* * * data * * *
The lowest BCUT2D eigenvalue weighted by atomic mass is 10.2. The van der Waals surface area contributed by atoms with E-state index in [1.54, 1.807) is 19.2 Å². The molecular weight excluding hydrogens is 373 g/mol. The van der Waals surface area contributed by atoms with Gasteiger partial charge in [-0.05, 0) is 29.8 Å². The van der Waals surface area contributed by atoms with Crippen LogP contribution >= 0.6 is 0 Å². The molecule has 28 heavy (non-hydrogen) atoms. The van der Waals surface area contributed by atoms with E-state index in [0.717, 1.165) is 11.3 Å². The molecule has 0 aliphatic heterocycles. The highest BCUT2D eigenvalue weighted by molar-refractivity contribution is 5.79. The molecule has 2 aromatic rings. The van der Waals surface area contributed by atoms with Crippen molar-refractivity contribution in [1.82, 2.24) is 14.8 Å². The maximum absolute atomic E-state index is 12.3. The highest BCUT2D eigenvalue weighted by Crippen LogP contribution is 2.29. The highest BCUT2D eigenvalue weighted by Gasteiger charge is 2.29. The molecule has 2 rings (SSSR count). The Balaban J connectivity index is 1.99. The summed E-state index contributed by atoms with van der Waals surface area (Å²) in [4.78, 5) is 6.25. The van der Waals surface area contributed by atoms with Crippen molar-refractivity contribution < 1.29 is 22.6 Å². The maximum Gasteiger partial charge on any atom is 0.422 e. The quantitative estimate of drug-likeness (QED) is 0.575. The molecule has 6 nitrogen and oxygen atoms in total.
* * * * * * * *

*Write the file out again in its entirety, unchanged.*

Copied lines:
The lowest BCUT2D eigenvalue weighted by atomic mass is 10.2. The van der Waals surface area contributed by atoms with E-state index in [1.54, 1.807) is 19.2 Å². The molecular weight excluding hydrogens is 373 g/mol. The van der Waals surface area contributed by atoms with Gasteiger partial charge in [-0.05, 0) is 29.8 Å². The van der Waals surface area contributed by atoms with Crippen LogP contribution >= 0.6 is 0 Å². The molecule has 28 heavy (non-hydrogen) atoms. The van der Waals surface area contributed by atoms with E-state index in [0.717, 1.165) is 11.3 Å². The molecule has 0 aliphatic heterocycles. The highest BCUT2D eigenvalue weighted by molar-refractivity contribution is 5.79. The molecule has 2 aromatic rings. The van der Waals surface area contributed by atoms with Crippen molar-refractivity contribution in [1.82, 2.24) is 14.8 Å². The maximum absolute atomic E-state index is 12.3. The highest BCUT2D eigenvalue weighted by Crippen LogP contribution is 2.29. The highest BCUT2D eigenvalue weighted by Gasteiger charge is 2.29. The molecule has 2 rings (SSSR count). The Balaban J connectivity index is 1.99. The summed E-state index contributed by atoms with van der Waals surface area (Å²) in [4.78, 5) is 6.25. The van der Waals surface area contributed by atoms with Crippen molar-refractivity contribution < 1.29 is 22.6 Å². The maximum Gasteiger partial charge on any atom is 0.422 e. The quantitative estimate of drug-likeness (QED) is 0.575. The molecule has 6 nitrogen and oxygen atoms in total.